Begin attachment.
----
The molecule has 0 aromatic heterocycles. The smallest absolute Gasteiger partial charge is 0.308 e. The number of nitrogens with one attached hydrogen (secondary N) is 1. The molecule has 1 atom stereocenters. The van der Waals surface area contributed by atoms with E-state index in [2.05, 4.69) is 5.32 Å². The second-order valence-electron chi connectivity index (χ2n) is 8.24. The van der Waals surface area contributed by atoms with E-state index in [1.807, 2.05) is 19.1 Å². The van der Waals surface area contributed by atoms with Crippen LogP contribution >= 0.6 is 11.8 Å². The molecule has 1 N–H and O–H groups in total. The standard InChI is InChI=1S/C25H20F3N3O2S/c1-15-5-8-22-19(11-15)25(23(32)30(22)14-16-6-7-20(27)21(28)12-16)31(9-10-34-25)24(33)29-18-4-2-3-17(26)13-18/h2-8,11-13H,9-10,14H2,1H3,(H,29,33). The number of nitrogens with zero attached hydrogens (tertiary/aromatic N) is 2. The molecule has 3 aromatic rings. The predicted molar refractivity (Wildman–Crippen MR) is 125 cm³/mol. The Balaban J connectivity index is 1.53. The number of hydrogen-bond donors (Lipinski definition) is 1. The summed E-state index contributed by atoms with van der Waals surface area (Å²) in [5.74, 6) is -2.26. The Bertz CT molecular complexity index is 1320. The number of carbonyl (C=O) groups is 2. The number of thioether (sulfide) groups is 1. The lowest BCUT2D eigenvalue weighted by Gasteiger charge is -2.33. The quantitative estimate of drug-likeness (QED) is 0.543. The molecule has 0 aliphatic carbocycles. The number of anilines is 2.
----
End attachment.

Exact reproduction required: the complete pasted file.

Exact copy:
The molecule has 0 aromatic heterocycles. The smallest absolute Gasteiger partial charge is 0.308 e. The number of nitrogens with one attached hydrogen (secondary N) is 1. The molecule has 1 atom stereocenters. The van der Waals surface area contributed by atoms with E-state index in [2.05, 4.69) is 5.32 Å². The second-order valence-electron chi connectivity index (χ2n) is 8.24. The van der Waals surface area contributed by atoms with E-state index in [1.807, 2.05) is 19.1 Å². The van der Waals surface area contributed by atoms with Crippen LogP contribution >= 0.6 is 11.8 Å². The molecule has 1 N–H and O–H groups in total. The standard InChI is InChI=1S/C25H20F3N3O2S/c1-15-5-8-22-19(11-15)25(23(32)30(22)14-16-6-7-20(27)21(28)12-16)31(9-10-34-25)24(33)29-18-4-2-3-17(26)13-18/h2-8,11-13H,9-10,14H2,1H3,(H,29,33). The number of nitrogens with zero attached hydrogens (tertiary/aromatic N) is 2. The molecule has 3 aromatic rings. The predicted molar refractivity (Wildman–Crippen MR) is 125 cm³/mol. The Balaban J connectivity index is 1.53. The number of hydrogen-bond donors (Lipinski definition) is 1. The summed E-state index contributed by atoms with van der Waals surface area (Å²) in [5.74, 6) is -2.26. The Bertz CT molecular complexity index is 1320. The number of carbonyl (C=O) groups is 2. The number of thioether (sulfide) groups is 1. The lowest BCUT2D eigenvalue weighted by Gasteiger charge is -2.33. The quantitative estimate of drug-likeness (QED) is 0.543. The molecule has 0 aliphatic carbocycles. The number of anilines is 2.